Swift by name

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The previous two generations of this model have gone gangbusters and it has been the country's top light car since 2005. Photo: Suzuki

Three times a charm is all very well, but unruffled success for three generations of any car is a big order few can fulfil, so there's no doubt the latest Suzuki Swift has a lot to live up to.

The previous two generations of this model have gone gangbusters and it has been the country's top light car since 2005, and remains Suzuki New Zealand's top-selling product and a favoured private pick. All good for a brand which is running hot, with 45% growth over 2016. The biggest threat to the New Zealand-new Swift isn't the Vitara, Honda Jazz, Toyota Yaris, Holden Spark or Mazda 2, but the Swift itself; that is, pre-owned imports from overseas.

Around 500 pre-owned examples are coming in every month, an influx that impacted on the previous model and also means that, of the estimated 77,000 Swifts on our roads, only 32,000 were sold new by Suzuki NZ.

It's easy to see why this Japanese tyke has been such a safe bet. While not completely without flaws, it has plenty of space and reasonable equipment and offers cheeky, chic driving fun and decent value. Hence, perhaps, why two-thirds of buyers are female and more are under 30 than over 70.

Still, it's one thing to get to the top, another to stay there. How well does the just-arrived third-generation Swift keep the faith?

The new range spans three specification levels, with a new RS taking leadership. There are two fresh engines - a 1.0-litre three- cylinder turbo for the RS and a 1.2-litre four-cylinder for the rest - and three transmissions (bespoke six-speed auto for the RS, a single manual in the entry level 1.2 and a constantly variable transmission).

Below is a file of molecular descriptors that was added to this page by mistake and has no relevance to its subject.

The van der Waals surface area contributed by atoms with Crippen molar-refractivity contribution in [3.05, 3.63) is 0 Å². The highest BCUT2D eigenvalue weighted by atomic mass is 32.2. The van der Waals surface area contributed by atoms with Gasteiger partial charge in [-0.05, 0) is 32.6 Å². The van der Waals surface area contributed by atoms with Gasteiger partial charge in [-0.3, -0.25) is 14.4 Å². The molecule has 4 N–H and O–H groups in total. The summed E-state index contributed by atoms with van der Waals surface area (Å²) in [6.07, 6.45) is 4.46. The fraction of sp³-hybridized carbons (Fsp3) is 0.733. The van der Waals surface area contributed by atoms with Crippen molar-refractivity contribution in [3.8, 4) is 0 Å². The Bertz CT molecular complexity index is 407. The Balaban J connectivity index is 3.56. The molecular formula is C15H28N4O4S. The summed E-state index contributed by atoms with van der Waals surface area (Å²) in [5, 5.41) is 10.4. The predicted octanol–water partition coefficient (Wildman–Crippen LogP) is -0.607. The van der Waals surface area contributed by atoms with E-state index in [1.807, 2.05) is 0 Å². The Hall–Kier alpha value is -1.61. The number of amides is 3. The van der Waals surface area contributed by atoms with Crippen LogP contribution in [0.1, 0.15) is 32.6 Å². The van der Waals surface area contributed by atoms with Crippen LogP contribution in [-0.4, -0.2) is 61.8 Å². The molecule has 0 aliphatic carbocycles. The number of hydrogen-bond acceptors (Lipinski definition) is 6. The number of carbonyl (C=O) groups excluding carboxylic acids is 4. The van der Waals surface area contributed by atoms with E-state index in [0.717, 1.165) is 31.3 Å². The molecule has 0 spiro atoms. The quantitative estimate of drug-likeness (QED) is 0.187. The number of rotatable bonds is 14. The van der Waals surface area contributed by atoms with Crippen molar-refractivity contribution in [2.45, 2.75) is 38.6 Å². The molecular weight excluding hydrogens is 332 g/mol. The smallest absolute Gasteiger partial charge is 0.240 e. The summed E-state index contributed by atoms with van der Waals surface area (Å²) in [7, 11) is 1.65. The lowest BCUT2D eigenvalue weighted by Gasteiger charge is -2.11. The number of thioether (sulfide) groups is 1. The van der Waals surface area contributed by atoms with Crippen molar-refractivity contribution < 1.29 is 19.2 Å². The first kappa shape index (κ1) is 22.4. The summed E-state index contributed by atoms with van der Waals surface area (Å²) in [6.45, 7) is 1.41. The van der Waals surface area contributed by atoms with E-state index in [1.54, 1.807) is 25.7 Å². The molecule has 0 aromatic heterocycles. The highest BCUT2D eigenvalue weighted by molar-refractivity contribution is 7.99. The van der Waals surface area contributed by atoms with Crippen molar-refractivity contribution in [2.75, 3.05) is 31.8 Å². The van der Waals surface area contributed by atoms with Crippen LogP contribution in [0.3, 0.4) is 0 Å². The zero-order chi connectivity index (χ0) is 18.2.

Prices have risen by $500 (GLX) to $1000 (GL), and the RS has a $490 premium over the previous SE flagship, but it recompenses by being better equipped for the money, not least in the safety sphere.

A brief introductory drive in the RS suggested that, for all the talk about this being a new car from the wheels up, a high degree of familiarity carries over.

It's likely the only initial quibble might concern the revised styling. A sense of the look that has proven incredibly timeless still remains, but the evolution, which intends to create more emotion and enhance its youth appeal, makes it more of a curiosity.

That it appears slightly bigger is a trick of the eye. Going to the new Heartect platform, shared with the Ignis and Baleno, means the car sheds weight (the underpinnings themselves are 30kg lighter than before, but there's an overall 120kg reduction that takes claimed kerb weight to between 890kg-980kg), but it also enhances interior room, even though the car is smaller.

Is it as adorable as before? There will be debate, but it remains highly identifiable as a Swift. The black A-pillars and floating-roof look are retained, but they are dressed up with new LED DRLs and tail-lights, carefully contoured flanks and a matching C-pillar with hidden handle.

Given the car is designed to appeal to the youth market, it is a shame the cabin is less adventurous than that of the Ignis. It looks and feels modern, and the build quality is great, but there are too many hard, black plastics. Everything is intuitively laid out and clearly labelled and it has better seats and a superior driving position than the previous model.